ICDDR,B develops rapid cholera diagnosis kit

Staff Correspondent | Published: 15:44, Mar 12,2019 | Updated: 00:15, Mar 13,2019


Cholkit developed by scientists at International Centre for Diarrhoeal Disease Research, Bangladesh for rapid, early and effective diagnosis of cholera.-- New Age photo

Scientists working with the International Centre for Diarrhoeal Disease Research, Bangladesh have developed a dipstick named Cholkit for rapid, early and effective diagnosis of cholera.

Following three years’ rigorous research and development process, the rapid diagnostic test, short RDT, was successfully evolved to meet the requirements of such tests fulfilling the guidelines.

The RDT is capable of detecting Vibrio Cholerae from stool.

Cholkit is an immunochromatographic test device called dipstick that is dipped into a tube with stool specimen and provides qualitative result (coloured band) readable by the naked eye within maximum time of 15 minutes.

A field evaluation of Cholkit has recently been published in the scientific journal PLOS Neglected Tropical Diseases.

It shows that the sensitivity and specificity of Cholkit is similar to commercially available rapid diagnostic tests, when used in field settings for detecting Vibrio Cholerae from stool specimens.

A total of 7,720 stool samples were tested during the evaluation that showed that Cholkit had 76 per cent of sensitivity and specificity of over 90 per cent while other rapid diagnostic test showed around 72 per cent and 86.8 per cent respectively.

The gold standard for detecting cholera is laboratory confirmation by stool culture, which is sensitive to several factors, including the quality of sampling, delays in shipment, laboratory equipment, skilled human resources, time (24 to 72 hours) and cost ($6 to $8 per sample).

From the public health perspective, the management of cholera outbreaks needs immediate detection as the pathogen has immense potential to spread and cause epidemics in a short period of time.

Thus, the need for simple and easy to use rapid diagnostic tests which are quickly interpretable, require simple storage facilities, and are reasonably priced is a clear choice.

The new kit have the potential to be used at the primary health care level for cholera surveillance, for early detection of outbreaks   and as a tool for an initial alert for monitoring of seasonal peaks in highly endemic areas and in peripheral health care facilities.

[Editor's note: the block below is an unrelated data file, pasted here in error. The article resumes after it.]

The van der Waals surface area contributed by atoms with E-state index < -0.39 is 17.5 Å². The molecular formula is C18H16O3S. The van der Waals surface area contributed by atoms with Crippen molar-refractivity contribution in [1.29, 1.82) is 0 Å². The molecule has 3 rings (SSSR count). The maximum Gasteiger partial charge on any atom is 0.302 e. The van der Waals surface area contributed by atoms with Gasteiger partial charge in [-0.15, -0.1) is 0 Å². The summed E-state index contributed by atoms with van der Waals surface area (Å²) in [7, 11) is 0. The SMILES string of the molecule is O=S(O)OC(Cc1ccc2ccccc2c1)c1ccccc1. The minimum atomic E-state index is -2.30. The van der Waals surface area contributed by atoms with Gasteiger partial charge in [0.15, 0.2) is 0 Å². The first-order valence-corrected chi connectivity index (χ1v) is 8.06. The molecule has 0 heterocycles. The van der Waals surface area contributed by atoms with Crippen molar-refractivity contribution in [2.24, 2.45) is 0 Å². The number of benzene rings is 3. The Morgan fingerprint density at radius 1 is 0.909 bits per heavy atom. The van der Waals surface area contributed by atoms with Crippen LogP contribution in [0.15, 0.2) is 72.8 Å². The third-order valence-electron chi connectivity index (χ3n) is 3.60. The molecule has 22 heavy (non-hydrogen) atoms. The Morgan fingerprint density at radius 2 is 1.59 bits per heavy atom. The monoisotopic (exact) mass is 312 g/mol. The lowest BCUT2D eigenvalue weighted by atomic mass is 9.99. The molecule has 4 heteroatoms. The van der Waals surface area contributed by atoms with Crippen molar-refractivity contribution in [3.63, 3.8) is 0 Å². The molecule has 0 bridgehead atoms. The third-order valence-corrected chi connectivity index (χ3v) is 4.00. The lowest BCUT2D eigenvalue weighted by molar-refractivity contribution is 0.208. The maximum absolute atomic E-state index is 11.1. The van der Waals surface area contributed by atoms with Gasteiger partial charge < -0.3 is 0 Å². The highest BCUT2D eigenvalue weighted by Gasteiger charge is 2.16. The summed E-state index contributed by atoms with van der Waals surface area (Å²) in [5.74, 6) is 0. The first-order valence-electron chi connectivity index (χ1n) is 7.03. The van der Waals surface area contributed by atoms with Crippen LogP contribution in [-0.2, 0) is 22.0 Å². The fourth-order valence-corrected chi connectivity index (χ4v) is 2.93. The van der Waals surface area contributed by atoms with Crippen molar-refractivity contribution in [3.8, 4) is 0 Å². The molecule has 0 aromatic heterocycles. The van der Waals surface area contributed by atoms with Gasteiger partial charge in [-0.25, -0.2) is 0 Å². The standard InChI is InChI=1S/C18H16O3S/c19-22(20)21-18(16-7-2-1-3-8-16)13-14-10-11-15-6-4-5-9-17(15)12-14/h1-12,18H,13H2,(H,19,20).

According to ICDDR,B, cholera is an ancient disease. Globally, an estimated 1.3 billion people are at risk of this disease, with South Asia, taking the largest share.

In Bangladesh, at least 66 million people are at risk of cholera, with nearly 1,10,000 cases reported annually with many more mild and asymptomatic cases in the community.

The disease is primarily caused by a pathogen called Vibrio Cholerae, which has over 200 serotypes. The serogroup O1 and O139 have been reported to be pathogenic and cause cholera epidemics and pandemics.

However, in the last decade no epidemics due to Vibrio Cholerae O139 have been reported, only sporadic clinical cases have been observed.

Cholkit is found to be highly efficient in detecting Vibrio Cholerae serogroup O1 and has received official licensure, it is priced around $3.

Firdausi Qadri, a scientist at the Infectious Diseases Division of ICDDR,B led the development of Cholkit.

Firdausi Qadri said, ‘Historically, all the seven cholera pandemics originated from this part of the world.

She said that management of cholera outbreaks depends on early detection of cases.

Now, in addition to the laboratory culture of stool samples, imported rapid diagnostic test kits are being used for cholera detection, she added.

‘And,  Bangladesh has locally-produced rapid diagnostic test Cholkit with the potential to reduce import dependency and the potential to create new avenues for export to other endemic countries in the future.

Thus, Bangladesh will have completed locally-produced cholera preventions tools - a vaccine and a rapid diagnostic test to combat this ancient disease,’ Firdausi said.

The Cholkit is now being used in 22 cholera sentinel surveillance sites across Bangladesh which are managed jointly by the ICDDR,B and the Institute of Epidemiology, Disease Control and Research.

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